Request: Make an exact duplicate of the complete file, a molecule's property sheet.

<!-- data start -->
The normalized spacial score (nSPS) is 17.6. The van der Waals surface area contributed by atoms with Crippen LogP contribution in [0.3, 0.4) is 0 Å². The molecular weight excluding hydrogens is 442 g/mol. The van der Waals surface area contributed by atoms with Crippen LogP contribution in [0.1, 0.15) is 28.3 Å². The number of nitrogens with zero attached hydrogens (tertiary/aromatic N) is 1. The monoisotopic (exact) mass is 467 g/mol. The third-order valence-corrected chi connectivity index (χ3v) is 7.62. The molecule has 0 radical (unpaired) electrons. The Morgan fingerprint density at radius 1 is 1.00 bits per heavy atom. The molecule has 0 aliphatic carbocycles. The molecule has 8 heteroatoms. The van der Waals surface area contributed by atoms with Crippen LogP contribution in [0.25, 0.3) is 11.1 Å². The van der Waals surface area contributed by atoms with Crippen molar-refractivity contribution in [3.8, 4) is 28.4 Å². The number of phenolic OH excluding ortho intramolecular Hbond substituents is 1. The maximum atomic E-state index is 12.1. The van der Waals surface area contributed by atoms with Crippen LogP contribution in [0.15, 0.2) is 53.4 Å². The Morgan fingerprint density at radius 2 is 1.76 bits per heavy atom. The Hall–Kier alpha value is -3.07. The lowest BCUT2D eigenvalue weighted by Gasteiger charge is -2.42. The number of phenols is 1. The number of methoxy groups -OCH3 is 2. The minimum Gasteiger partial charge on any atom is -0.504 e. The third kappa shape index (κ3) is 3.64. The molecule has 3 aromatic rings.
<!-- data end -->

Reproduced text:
The normalized spacial score (nSPS) is 17.6. The van der Waals surface area contributed by atoms with Crippen LogP contribution in [0.3, 0.4) is 0 Å². The molecular weight excluding hydrogens is 442 g/mol. The van der Waals surface area contributed by atoms with Crippen LogP contribution in [0.1, 0.15) is 28.3 Å². The number of nitrogens with zero attached hydrogens (tertiary/aromatic N) is 1. The monoisotopic (exact) mass is 467 g/mol. The third-order valence-corrected chi connectivity index (χ3v) is 7.62. The molecule has 0 radical (unpaired) electrons. The Morgan fingerprint density at radius 1 is 1.00 bits per heavy atom. The molecule has 0 aliphatic carbocycles. The molecule has 8 heteroatoms. The van der Waals surface area contributed by atoms with Crippen LogP contribution in [0.25, 0.3) is 11.1 Å². The van der Waals surface area contributed by atoms with Crippen molar-refractivity contribution in [3.8, 4) is 28.4 Å². The number of phenolic OH excluding ortho intramolecular Hbond substituents is 1. The maximum atomic E-state index is 12.1. The van der Waals surface area contributed by atoms with Crippen LogP contribution in [0.15, 0.2) is 53.4 Å². The Morgan fingerprint density at radius 2 is 1.76 bits per heavy atom. The Hall–Kier alpha value is -3.07. The lowest BCUT2D eigenvalue weighted by Gasteiger charge is -2.42. The number of phenols is 1. The number of methoxy groups -OCH3 is 2. The minimum Gasteiger partial charge on any atom is -0.504 e. The third kappa shape index (κ3) is 3.64. The molecule has 3 aromatic rings.